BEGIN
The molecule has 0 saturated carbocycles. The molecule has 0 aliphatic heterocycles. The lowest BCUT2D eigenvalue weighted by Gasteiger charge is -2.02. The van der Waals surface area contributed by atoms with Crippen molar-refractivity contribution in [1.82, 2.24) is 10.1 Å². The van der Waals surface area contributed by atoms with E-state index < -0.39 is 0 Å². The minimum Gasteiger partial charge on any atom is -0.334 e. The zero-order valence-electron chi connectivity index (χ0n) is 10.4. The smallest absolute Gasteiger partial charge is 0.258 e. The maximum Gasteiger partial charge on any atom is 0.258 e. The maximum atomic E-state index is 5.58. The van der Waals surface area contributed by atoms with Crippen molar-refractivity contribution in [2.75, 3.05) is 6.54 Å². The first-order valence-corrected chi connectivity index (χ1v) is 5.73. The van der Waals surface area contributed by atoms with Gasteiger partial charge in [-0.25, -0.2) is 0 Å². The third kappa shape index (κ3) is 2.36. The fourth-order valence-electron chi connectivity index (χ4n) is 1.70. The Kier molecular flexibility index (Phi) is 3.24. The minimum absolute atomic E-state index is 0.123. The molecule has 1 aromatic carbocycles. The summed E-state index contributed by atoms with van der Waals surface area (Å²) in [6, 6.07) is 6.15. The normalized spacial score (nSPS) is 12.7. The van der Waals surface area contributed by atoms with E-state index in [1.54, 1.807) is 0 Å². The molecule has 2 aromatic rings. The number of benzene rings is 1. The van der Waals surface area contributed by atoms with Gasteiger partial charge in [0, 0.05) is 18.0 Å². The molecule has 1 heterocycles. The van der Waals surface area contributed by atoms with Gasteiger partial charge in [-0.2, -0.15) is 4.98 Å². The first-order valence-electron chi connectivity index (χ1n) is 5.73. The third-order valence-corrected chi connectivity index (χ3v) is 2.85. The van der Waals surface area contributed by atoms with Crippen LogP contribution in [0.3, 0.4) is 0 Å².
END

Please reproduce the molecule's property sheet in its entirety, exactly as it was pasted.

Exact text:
The molecule has 0 saturated carbocycles. The molecule has 0 aliphatic heterocycles. The lowest BCUT2D eigenvalue weighted by Gasteiger charge is -2.02. The van der Waals surface area contributed by atoms with Crippen molar-refractivity contribution in [1.82, 2.24) is 10.1 Å². The van der Waals surface area contributed by atoms with E-state index < -0.39 is 0 Å². The minimum Gasteiger partial charge on any atom is -0.334 e. The zero-order valence-electron chi connectivity index (χ0n) is 10.4. The smallest absolute Gasteiger partial charge is 0.258 e. The maximum Gasteiger partial charge on any atom is 0.258 e. The maximum atomic E-state index is 5.58. The van der Waals surface area contributed by atoms with Crippen molar-refractivity contribution in [2.75, 3.05) is 6.54 Å². The first-order valence-corrected chi connectivity index (χ1v) is 5.73. The van der Waals surface area contributed by atoms with Gasteiger partial charge in [-0.25, -0.2) is 0 Å². The third kappa shape index (κ3) is 2.36. The fourth-order valence-electron chi connectivity index (χ4n) is 1.70. The Kier molecular flexibility index (Phi) is 3.24. The minimum absolute atomic E-state index is 0.123. The molecule has 1 aromatic carbocycles. The summed E-state index contributed by atoms with van der Waals surface area (Å²) in [6, 6.07) is 6.15. The normalized spacial score (nSPS) is 12.7. The van der Waals surface area contributed by atoms with E-state index in [1.54, 1.807) is 0 Å². The molecule has 2 aromatic rings. The number of benzene rings is 1. The van der Waals surface area contributed by atoms with Gasteiger partial charge in [0, 0.05) is 18.0 Å². The molecule has 1 heterocycles. The van der Waals surface area contributed by atoms with Gasteiger partial charge in [-0.2, -0.15) is 4.98 Å². The first-order valence-electron chi connectivity index (χ1n) is 5.73. The third-order valence-corrected chi connectivity index (χ3v) is 2.85. The van der Waals surface area contributed by atoms with Crippen LogP contribution in [0.3, 0.4) is 0 Å².